Ford Mustang Series 1 – A Brief History

In the early 1960’s, Ford decided that they were going to introduce a new breed of car to rival the large American muscle cars of the era. In 1964, the Ford Mustang was launched, and within its first 3 months sold over 300,000 cars. The ‘pony car’ was here, and here to stay.


The Mustang’s popularity was for a number of reasons. Firstly people loved its looks, with its long hood and short trunk, but as well as this the car came with a number of options for easy customisation and 4 seats to reach more of the market. The Mustang also used many components from existing Ford’s, so development and manufacturing costs were low. Initially the Mustang only had a 170 cubic inch (cid) 6 cylinder engine, but it didn’t take long for this to be increased to a 289cid V8 producing 271bhp, giving some performance to match the looks. As if this wasn’t enough, Shelby got involved, producing the GT350 producing 306bhp, had no back seat and only available in white.

The next major upgrade came in 1967, when the Mustang received a full fastback roofline and more aggressive looks. The biggest change however was the engine, now armed with Ford big block 390. On top of this, a new Shelby was available, the GT500 powered by a 428 V8, as well as being more civilised and available with a number of luxury options. This was the last of the Shelby Mustangs actually produced by Shelby, later models were produced by Ford with very little input from Shelby.

The 1968 styling was similar to the previous model, and a limited number still used the 427 engines producing 390bhp. This year saw the Mustangs fame increase due to it’s appearance in the film Bullitt, where pssobily the most famous car chase in cinematic history took place on the streets of San Francisco, with the Mustang GT390 chasing a 1968 Dodge Charger. On the 1st April Ford unveiled its 428 Cobra Jet engine, and whilst listed at 335bhp, there were rumours of Mustangs receiving 410bhp from these engines.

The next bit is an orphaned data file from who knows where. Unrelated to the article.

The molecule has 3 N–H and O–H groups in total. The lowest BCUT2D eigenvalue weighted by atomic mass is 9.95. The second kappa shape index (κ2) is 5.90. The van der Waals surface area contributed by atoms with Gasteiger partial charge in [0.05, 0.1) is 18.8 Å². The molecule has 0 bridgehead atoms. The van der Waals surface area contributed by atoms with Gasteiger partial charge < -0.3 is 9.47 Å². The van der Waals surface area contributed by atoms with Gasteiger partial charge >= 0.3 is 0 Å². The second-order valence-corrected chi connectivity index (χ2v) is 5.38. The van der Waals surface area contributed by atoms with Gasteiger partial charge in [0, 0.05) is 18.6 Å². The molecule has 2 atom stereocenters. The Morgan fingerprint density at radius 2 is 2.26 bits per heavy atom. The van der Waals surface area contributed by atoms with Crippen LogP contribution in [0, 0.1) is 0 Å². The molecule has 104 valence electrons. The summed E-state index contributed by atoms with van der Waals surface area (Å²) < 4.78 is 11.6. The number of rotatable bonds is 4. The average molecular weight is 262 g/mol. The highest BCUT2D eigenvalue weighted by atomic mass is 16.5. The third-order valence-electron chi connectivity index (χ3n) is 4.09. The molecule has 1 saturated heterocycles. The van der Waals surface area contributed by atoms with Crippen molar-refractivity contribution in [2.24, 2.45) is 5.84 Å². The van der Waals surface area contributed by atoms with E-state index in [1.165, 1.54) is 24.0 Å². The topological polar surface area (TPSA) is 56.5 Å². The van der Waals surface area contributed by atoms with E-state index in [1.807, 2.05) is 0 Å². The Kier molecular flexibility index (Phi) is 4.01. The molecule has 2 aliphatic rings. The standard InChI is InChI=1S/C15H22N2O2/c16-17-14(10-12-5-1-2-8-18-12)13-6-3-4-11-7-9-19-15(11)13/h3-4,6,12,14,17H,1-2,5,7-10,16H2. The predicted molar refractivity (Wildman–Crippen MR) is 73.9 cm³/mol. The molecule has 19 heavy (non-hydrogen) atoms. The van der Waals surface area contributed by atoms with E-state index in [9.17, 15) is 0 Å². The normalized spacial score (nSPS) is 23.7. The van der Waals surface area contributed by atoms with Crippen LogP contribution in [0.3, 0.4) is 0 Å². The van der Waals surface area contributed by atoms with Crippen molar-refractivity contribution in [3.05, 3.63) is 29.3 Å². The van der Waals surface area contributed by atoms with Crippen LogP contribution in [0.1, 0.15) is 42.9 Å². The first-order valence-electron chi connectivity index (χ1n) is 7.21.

The re styled 1969 Mustang gained over 140lb as well as some added length. The Mach 1 body style had the option of a Cobra Jet engine, but came standard with a 351 cid V8. 1969 also saw the release of the Boss Mustang, production cars being built in order to qualify for NASCAR. These Mustangs were race ready with a 429 cid V8 and nowadays demand premium price, particularly the Boss 302 and Boss 429.

The glory days of the Mustang faded a little from 1971 – 1973 (the end of the Series 1). Consumer demand turned from speed to larger luxury styling. The Mustangs became fat, growing in length, width and weight resulting in a drop in performance and leading the Mustang away from it’s roots. Eventually interest faded in the Mustang.

The late 60’s were the true glory days of the Mustang, and these are the models that remain in the history books. That said, the Mustang is still being produced to this day with great success, and is everything a modern American muscle car should be.